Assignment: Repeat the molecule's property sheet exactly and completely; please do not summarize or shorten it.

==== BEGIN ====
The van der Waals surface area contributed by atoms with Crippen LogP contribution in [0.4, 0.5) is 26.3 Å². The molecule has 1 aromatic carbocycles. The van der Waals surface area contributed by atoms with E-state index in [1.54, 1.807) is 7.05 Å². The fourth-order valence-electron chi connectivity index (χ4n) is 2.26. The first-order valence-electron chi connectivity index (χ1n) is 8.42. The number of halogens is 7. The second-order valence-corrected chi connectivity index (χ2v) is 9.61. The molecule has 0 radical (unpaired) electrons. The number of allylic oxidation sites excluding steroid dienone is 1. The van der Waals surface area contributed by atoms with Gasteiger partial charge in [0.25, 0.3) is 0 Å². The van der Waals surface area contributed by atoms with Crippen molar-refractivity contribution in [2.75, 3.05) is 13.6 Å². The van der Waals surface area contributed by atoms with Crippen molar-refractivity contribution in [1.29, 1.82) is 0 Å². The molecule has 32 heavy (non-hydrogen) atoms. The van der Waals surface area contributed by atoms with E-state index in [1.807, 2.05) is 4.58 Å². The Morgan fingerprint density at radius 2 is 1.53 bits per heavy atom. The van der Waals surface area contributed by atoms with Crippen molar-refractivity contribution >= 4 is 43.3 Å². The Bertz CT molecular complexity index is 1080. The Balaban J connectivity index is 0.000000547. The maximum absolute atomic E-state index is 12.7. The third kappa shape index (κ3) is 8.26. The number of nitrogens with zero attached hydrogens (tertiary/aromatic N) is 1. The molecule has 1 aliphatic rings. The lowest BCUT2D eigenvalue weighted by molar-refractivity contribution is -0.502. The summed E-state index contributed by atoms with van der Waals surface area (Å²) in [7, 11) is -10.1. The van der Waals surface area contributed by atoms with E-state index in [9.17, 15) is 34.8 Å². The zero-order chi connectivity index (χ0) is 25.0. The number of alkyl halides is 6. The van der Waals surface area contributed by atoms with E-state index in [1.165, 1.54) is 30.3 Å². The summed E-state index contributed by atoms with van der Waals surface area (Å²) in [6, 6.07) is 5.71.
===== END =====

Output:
The van der Waals surface area contributed by atoms with Crippen LogP contribution in [0.4, 0.5) is 26.3 Å². The molecule has 1 aromatic carbocycles. The van der Waals surface area contributed by atoms with E-state index in [1.54, 1.807) is 7.05 Å². The fourth-order valence-electron chi connectivity index (χ4n) is 2.26. The first-order valence-electron chi connectivity index (χ1n) is 8.42. The number of halogens is 7. The second-order valence-corrected chi connectivity index (χ2v) is 9.61. The molecule has 0 radical (unpaired) electrons. The number of allylic oxidation sites excluding steroid dienone is 1. The van der Waals surface area contributed by atoms with Gasteiger partial charge in [0.25, 0.3) is 0 Å². The van der Waals surface area contributed by atoms with Crippen molar-refractivity contribution in [2.75, 3.05) is 13.6 Å². The van der Waals surface area contributed by atoms with Crippen molar-refractivity contribution in [1.29, 1.82) is 0 Å². The molecule has 32 heavy (non-hydrogen) atoms. The van der Waals surface area contributed by atoms with E-state index in [1.807, 2.05) is 4.58 Å². The Morgan fingerprint density at radius 2 is 1.53 bits per heavy atom. The van der Waals surface area contributed by atoms with Crippen molar-refractivity contribution >= 4 is 43.3 Å². The Bertz CT molecular complexity index is 1080. The Balaban J connectivity index is 0.000000547. The maximum absolute atomic E-state index is 12.7. The third kappa shape index (κ3) is 8.26. The number of nitrogens with zero attached hydrogens (tertiary/aromatic N) is 1. The molecule has 1 aliphatic rings. The lowest BCUT2D eigenvalue weighted by molar-refractivity contribution is -0.502. The summed E-state index contributed by atoms with van der Waals surface area (Å²) in [7, 11) is -10.1. The van der Waals surface area contributed by atoms with E-state index in [9.17, 15) is 34.8 Å². The zero-order chi connectivity index (χ0) is 25.0. The number of alkyl halides is 6. The van der Waals surface area contributed by atoms with E-state index in [1.165, 1.54) is 30.3 Å². The summed E-state index contributed by atoms with van der Waals surface area (Å²) in [6, 6.07) is 5.71.